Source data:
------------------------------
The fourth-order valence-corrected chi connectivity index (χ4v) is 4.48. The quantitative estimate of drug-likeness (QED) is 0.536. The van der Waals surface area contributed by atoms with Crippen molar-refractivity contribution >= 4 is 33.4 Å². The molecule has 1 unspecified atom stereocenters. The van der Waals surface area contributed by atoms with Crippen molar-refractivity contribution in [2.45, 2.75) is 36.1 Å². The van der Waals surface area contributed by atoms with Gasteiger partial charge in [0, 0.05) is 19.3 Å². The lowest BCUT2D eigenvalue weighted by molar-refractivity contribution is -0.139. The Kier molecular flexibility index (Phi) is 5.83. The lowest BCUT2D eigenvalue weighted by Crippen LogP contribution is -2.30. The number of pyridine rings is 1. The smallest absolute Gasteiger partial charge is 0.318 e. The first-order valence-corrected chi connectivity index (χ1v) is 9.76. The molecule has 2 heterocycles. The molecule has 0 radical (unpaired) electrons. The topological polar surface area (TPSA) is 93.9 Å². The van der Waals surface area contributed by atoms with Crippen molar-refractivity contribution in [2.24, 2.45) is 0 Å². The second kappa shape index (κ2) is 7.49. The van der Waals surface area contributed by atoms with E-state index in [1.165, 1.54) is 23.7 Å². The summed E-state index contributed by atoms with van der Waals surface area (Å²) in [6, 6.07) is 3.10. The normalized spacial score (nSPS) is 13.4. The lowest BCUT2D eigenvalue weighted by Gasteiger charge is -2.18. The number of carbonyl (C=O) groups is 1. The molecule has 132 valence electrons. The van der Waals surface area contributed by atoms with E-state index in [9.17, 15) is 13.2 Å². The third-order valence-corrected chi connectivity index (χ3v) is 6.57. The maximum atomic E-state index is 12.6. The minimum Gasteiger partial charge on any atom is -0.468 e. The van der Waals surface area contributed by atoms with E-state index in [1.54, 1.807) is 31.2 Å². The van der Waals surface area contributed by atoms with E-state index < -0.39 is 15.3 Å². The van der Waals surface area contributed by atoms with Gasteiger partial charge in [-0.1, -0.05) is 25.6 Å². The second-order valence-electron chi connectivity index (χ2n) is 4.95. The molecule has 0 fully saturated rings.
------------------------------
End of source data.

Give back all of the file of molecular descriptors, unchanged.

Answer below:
The fourth-order valence-corrected chi connectivity index (χ4v) is 4.48. The quantitative estimate of drug-likeness (QED) is 0.536. The van der Waals surface area contributed by atoms with Crippen molar-refractivity contribution >= 4 is 33.4 Å². The molecule has 1 unspecified atom stereocenters. The van der Waals surface area contributed by atoms with Crippen molar-refractivity contribution in [2.45, 2.75) is 36.1 Å². The van der Waals surface area contributed by atoms with Gasteiger partial charge in [0, 0.05) is 19.3 Å². The lowest BCUT2D eigenvalue weighted by molar-refractivity contribution is -0.139. The Kier molecular flexibility index (Phi) is 5.83. The lowest BCUT2D eigenvalue weighted by Crippen LogP contribution is -2.30. The number of pyridine rings is 1. The smallest absolute Gasteiger partial charge is 0.318 e. The first-order valence-corrected chi connectivity index (χ1v) is 9.76. The molecule has 2 heterocycles. The molecule has 0 radical (unpaired) electrons. The topological polar surface area (TPSA) is 93.9 Å². The van der Waals surface area contributed by atoms with Crippen molar-refractivity contribution in [2.24, 2.45) is 0 Å². The second kappa shape index (κ2) is 7.49. The van der Waals surface area contributed by atoms with E-state index in [1.165, 1.54) is 23.7 Å². The summed E-state index contributed by atoms with van der Waals surface area (Å²) in [6, 6.07) is 3.10. The normalized spacial score (nSPS) is 13.4. The lowest BCUT2D eigenvalue weighted by Gasteiger charge is -2.18. The number of carbonyl (C=O) groups is 1. The molecule has 132 valence electrons. The van der Waals surface area contributed by atoms with E-state index in [9.17, 15) is 13.2 Å². The third-order valence-corrected chi connectivity index (χ3v) is 6.57. The maximum atomic E-state index is 12.6. The minimum Gasteiger partial charge on any atom is -0.468 e. The van der Waals surface area contributed by atoms with E-state index in [1.54, 1.807) is 31.2 Å². The van der Waals surface area contributed by atoms with E-state index < -0.39 is 15.3 Å². The van der Waals surface area contributed by atoms with Gasteiger partial charge in [-0.1, -0.05) is 25.6 Å². The second-order valence-electron chi connectivity index (χ2n) is 4.95. The molecule has 0 fully saturated rings.